How Therapy Works: Why Should I Talk to A Stranger?
“You should talk to someone.” For many of us, these are the words that begin the journey into mental health. Whether whispered in our own minds or spoken by another, there is a defining moment when we recognize we can’t do it alone. We need help.
But what is help?
When we think of therapy, an archetype comes to mind: a quiet room, a couch or chair, someone sitting across from us occasionally asking “how does that make you feel?”
Is this help?
Talk therapy has been around since the ancient Greeks and is a proven treatment for improving mental health. But if you’ve never been to therapy, you may find yourself wondering: why does talking to a stranger work?
The answer lies in the phrase emotional intelligence. We can think of this as an umbrella term, including concepts such as mindfulness, self-awareness, emotional regulation, rational thinking, detachment, etc. The terminology changes based on the therapist, but the idea is the same: the ability to find distance from our emotional experience so that we can better understand, accept, and ultimately empower ourselves.
Let’s break that down. In any moment, we potentially feel several emotions at the same time. One way to understand this is to break these emotions into three categories: primary emotions, subconscious emotions, and past emotions.
Our primary emotion is the initial feeling we experience in a situation. A compliment could make us feel happy. A fight with a friend could make us angry. A death could make us sad. We often feel this primary emotion as a reaction of the experience; in other words, we usually don’t define it, we just feel it.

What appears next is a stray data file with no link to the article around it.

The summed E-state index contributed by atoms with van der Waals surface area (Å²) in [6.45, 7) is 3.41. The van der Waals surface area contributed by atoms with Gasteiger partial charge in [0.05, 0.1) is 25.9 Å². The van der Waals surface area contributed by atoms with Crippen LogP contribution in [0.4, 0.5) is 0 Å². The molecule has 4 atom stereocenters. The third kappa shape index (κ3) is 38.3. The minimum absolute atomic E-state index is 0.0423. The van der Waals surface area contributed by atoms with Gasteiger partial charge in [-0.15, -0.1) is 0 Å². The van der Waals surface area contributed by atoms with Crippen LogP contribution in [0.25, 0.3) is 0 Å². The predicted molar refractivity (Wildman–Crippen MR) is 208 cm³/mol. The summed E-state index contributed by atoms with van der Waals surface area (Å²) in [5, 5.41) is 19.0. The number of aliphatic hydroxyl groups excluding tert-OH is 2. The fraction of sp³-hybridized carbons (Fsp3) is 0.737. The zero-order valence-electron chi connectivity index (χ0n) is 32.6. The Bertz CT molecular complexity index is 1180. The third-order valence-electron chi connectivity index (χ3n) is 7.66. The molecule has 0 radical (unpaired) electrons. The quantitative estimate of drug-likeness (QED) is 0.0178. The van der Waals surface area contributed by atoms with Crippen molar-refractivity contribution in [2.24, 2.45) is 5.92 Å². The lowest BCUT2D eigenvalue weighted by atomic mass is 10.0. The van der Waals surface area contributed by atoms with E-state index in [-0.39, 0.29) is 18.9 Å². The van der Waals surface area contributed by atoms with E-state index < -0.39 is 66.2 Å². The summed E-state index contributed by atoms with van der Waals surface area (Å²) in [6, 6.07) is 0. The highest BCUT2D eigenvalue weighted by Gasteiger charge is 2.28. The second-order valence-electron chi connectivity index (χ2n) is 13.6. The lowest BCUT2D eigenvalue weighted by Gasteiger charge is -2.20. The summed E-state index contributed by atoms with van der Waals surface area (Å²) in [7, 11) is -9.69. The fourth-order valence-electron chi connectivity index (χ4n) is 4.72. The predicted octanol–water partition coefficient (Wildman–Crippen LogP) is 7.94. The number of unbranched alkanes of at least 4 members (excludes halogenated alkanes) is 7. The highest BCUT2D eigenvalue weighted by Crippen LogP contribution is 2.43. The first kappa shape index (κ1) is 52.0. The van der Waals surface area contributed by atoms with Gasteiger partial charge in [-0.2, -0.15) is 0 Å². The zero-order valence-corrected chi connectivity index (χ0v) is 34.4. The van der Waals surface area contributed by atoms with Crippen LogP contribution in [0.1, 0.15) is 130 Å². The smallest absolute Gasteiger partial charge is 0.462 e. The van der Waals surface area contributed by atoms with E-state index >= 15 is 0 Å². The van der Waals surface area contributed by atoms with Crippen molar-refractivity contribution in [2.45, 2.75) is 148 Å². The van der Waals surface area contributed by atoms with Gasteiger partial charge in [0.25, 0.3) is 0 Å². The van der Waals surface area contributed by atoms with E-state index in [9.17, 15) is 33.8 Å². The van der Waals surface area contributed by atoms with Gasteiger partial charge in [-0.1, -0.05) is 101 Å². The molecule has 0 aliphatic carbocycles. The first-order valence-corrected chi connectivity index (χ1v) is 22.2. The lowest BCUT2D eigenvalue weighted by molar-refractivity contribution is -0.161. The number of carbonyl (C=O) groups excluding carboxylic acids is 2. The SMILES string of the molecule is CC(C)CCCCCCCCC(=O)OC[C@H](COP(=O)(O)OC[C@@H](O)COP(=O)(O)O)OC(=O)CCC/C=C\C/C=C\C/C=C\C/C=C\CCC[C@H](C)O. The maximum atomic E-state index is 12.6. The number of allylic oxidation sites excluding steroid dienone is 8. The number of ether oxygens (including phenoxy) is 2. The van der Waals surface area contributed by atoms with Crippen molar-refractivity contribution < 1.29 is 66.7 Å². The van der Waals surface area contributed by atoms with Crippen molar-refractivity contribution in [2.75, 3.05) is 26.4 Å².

While we are reacting with primary emotions, we are simultaneously experiencing subconscious emotions. These exist underneath our primary emotions and frequently affect us without our knowledge. For example, if a person is stood up on a date, their primary emotion may be anger. However, their subconscious emotion may be fear that they will never find someone, self-doubt about their ability to interest others, embarrassment they are alone in a restaurant, etc. Our subconscious emotions are part of what makes us so complicated; they can be extremely hard to recognize.
Add to this the dimension of time. Past emotions arise in us when a present experience connects to a past one. Our brains store our emotional pasts and use the information to react when similar situations arise. (Evolutionarily, this makes sense. Emotionally, this makes complications.) A person stood up on a date may be experiencing the primary emotion anger and the subconscious emotion fear, yet they may also be re-experiencing the pain of past emotional experiences when they were abandoned or devalued. Past emotions can be deeply embedded in us, affecting us in ways we can’t see.
Primary emotions, subconscious emotions, and past emotions. This is a lot of emotions.
So how does talk therapy help?
In order to talk to someone, we take our internal experience and communicate it externally. In other words, we translate feelings into words. This requires emotional intelligence; we must learn to identify our emotions so we can name them. Yet we’ve just learned that primary, subconscious, and past emotions are all swirled together in a complicated mess of feelings.